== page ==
My grandmother, Lina Dreher, was sixteen when she kept this diary as she worked in the family bakery. I have not changed any of the vernacular though some of it may be politically incorrect today. …
My grandmother, Lina Dreher, was sixteen when she kept this diary as she worked in the family bakery. I have not changed any of the vernacular though some of it may be politically incorrect today. She also mentions siblings Em, Hattie, Tillie and Joe.
Went collecting today [money owed from people who are on credit]. Either Tillie or I have to do it every week for Papa never gets any time.
We have the cream and soda now. I guess we’re the best customers. I ate about five dips of ice cream! And we sent a quart home. And the others [her siblings] helped themselves quite generously, too. We sold nine sundaes and sodas altogether.
Coming to the store this morning, I saw a colored man stop to take his shoe off. I could see all his toes, his stocking had so many holes in it. He knew I could see him, but he didn’t care.
About 5:15 o’clock A.M., I saw a little Italian newsboy start out with his papers. He was walking in his sleep and he stumbled over a crooked sidewalk and then awoke and almost touched his nose to the ground trying to see where the trouble lay.
Joe works in [Thomas] Edison’s phonograph factory. He has a night job and earns $10.50 per week working five days a week with a couple hours off for eating and relief. I wish I had it like that. Why, I’ve been working over a year and a half for not a cent of pay. [Her father was notorious for not paying the girls].
Another miserable hot day after which a shower seemed to cool the atmosphere. I walked back and forth about eight times. First to get here in the morning, then to bring Em [who has tuberculosis] some soda, then to get some money from home, then to carry an order, and a few other times, the reasons for which I have already forgotten.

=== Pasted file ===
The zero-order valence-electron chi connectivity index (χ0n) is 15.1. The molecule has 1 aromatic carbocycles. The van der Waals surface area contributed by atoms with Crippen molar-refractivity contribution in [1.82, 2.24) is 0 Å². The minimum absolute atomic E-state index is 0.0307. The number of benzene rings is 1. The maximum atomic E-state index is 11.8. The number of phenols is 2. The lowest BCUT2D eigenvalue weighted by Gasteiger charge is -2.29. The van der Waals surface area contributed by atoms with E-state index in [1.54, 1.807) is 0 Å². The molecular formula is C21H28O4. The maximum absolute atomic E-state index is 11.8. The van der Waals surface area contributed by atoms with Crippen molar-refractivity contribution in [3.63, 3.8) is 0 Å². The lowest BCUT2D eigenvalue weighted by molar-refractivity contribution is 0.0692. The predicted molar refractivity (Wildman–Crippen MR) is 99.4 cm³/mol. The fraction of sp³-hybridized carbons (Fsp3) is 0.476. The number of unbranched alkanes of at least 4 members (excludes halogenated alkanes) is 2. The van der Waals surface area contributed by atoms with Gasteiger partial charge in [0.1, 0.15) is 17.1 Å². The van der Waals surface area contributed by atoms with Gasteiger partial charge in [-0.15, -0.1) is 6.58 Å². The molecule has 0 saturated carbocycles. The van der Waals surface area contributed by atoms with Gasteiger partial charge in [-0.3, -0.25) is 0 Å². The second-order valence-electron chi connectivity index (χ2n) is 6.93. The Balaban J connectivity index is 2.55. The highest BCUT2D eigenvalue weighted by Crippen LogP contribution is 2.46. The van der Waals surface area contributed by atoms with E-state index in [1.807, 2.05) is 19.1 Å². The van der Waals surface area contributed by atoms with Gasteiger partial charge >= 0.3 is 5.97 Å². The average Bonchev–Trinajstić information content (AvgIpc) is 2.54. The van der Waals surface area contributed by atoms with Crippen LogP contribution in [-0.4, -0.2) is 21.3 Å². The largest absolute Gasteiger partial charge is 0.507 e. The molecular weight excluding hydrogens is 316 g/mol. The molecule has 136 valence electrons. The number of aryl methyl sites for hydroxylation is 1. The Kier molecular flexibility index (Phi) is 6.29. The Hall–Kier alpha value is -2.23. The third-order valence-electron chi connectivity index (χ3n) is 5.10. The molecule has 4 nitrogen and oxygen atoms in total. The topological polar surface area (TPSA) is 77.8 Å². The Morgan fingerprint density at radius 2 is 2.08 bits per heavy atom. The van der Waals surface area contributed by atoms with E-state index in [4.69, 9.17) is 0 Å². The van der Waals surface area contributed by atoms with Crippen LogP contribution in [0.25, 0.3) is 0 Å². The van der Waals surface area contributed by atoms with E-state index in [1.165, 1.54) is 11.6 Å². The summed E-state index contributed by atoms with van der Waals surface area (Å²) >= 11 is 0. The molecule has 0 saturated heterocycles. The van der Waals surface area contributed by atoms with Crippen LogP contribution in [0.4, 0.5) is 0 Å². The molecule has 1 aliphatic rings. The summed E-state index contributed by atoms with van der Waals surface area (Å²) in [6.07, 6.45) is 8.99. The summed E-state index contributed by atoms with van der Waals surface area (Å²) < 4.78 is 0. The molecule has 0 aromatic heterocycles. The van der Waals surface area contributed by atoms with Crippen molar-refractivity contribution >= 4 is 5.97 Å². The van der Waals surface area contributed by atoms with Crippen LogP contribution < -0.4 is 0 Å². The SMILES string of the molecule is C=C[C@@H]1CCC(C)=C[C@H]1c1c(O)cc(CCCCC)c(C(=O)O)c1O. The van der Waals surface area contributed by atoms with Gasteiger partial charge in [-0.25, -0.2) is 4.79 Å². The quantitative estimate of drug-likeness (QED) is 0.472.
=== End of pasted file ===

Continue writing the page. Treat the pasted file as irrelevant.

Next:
Walked all the way from Eagle Rock [Reservation, West Orange, NJ] to home [Orange, NJ] today [about five miles] and all around the park. We went rowing for an hour. It was grand! Joe took a few of the landscape through a pair of opera or field glasses and he could see Coney Island and a few of the large buildings around there. Got home pretty late and tended the store and then washed the dishes and cleaned up for Ma, and then went to bed.
Now Papa is mean, but he pays our rent for us, that is $26 a month. But he’s forever begrudging us the place. He lives behind the store in one room and never comes home, only once in a while to see Em.
Now we have all to do to make both ends meet home and we don’t know how we’ll make out in the store for there is only a small income and quite a little expense. And he [Papa] goes and buys two glass display cases for the windows at $15 a piece! I think that’s foolish.
I got Hattie to take out a [library] card. She now can get books to suit herself. She’s taken “The Pay Envelope”. Tillie has “The Ghost”. Joe’s reading a story in the journal called “The Ghost Breaker”. He says it’s a Pippen! [Highly admirable]. Now you can very nearly tell how our tastes differ by the names of the stories.
Em has received so many bouquets from her shop mates [before she came down with tuberculosis, she worked in a florist shop]. To pay them back, we made a cake worth $20 and we will send it to the shop to be divided amongst them. There are about thirty people so I think each will get a reasonable size piece.
Was just about to close the store tonight when ten people came in. They each wanted an ice cream soda. I was all alone at the time and I had to call Papa up to help me for there are only five chairs at the counter and the room with the tables was pitch dark. So he had to make a light. This is the first soda rush we have had so far. Got home after eleven o’clock p.m. just in time to jump in bed.
To be continued…
No comments on this item Please log in to comment by clicking here